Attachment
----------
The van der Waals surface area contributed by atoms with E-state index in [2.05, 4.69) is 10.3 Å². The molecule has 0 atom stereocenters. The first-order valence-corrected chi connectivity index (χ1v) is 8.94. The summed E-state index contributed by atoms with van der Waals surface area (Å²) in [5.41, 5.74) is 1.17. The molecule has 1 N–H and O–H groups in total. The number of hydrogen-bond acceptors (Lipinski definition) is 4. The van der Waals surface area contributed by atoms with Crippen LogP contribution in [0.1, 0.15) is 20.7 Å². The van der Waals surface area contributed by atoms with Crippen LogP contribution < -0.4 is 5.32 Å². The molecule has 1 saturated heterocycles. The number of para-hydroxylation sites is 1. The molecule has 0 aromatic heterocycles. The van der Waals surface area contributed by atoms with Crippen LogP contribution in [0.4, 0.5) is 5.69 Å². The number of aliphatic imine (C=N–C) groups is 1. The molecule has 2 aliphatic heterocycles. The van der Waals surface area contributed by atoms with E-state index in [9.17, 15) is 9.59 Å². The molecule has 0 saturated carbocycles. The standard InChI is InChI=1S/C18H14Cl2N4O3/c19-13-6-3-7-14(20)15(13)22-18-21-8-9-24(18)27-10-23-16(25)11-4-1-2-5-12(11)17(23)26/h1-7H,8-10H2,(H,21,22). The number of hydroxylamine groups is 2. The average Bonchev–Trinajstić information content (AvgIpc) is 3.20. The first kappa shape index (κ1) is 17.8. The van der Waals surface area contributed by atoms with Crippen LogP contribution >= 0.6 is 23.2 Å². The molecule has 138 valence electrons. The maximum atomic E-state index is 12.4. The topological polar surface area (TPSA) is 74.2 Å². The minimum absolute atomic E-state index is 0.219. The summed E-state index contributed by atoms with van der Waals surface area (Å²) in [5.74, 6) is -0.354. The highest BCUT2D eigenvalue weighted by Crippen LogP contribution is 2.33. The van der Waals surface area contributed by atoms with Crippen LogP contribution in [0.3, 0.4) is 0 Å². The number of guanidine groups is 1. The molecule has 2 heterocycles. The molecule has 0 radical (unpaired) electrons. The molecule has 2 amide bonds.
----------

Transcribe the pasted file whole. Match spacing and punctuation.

The van der Waals surface area contributed by atoms with E-state index in [2.05, 4.69) is 10.3 Å². The molecule has 0 atom stereocenters. The first-order valence-corrected chi connectivity index (χ1v) is 8.94. The summed E-state index contributed by atoms with van der Waals surface area (Å²) in [5.41, 5.74) is 1.17. The molecule has 1 N–H and O–H groups in total. The number of hydrogen-bond acceptors (Lipinski definition) is 4. The van der Waals surface area contributed by atoms with Crippen LogP contribution in [0.1, 0.15) is 20.7 Å². The van der Waals surface area contributed by atoms with Crippen LogP contribution < -0.4 is 5.32 Å². The molecule has 1 saturated heterocycles. The number of para-hydroxylation sites is 1. The molecule has 0 aromatic heterocycles. The van der Waals surface area contributed by atoms with Crippen LogP contribution in [0.4, 0.5) is 5.69 Å². The number of aliphatic imine (C=N–C) groups is 1. The molecule has 2 aliphatic heterocycles. The van der Waals surface area contributed by atoms with E-state index in [9.17, 15) is 9.59 Å². The molecule has 0 saturated carbocycles. The standard InChI is InChI=1S/C18H14Cl2N4O3/c19-13-6-3-7-14(20)15(13)22-18-21-8-9-24(18)27-10-23-16(25)11-4-1-2-5-12(11)17(23)26/h1-7H,8-10H2,(H,21,22). The number of hydroxylamine groups is 2. The average Bonchev–Trinajstić information content (AvgIpc) is 3.20. The first kappa shape index (κ1) is 17.8. The van der Waals surface area contributed by atoms with Crippen LogP contribution >= 0.6 is 23.2 Å². The molecule has 138 valence electrons. The maximum atomic E-state index is 12.4. The topological polar surface area (TPSA) is 74.2 Å². The minimum absolute atomic E-state index is 0.219. The summed E-state index contributed by atoms with van der Waals surface area (Å²) in [5.74, 6) is -0.354. The highest BCUT2D eigenvalue weighted by Crippen LogP contribution is 2.33. The van der Waals surface area contributed by atoms with Crippen LogP contribution in [0.3, 0.4) is 0 Å². The number of guanidine groups is 1. The molecule has 2 heterocycles. The molecule has 0 radical (unpaired) electrons. The molecule has 2 amide bonds.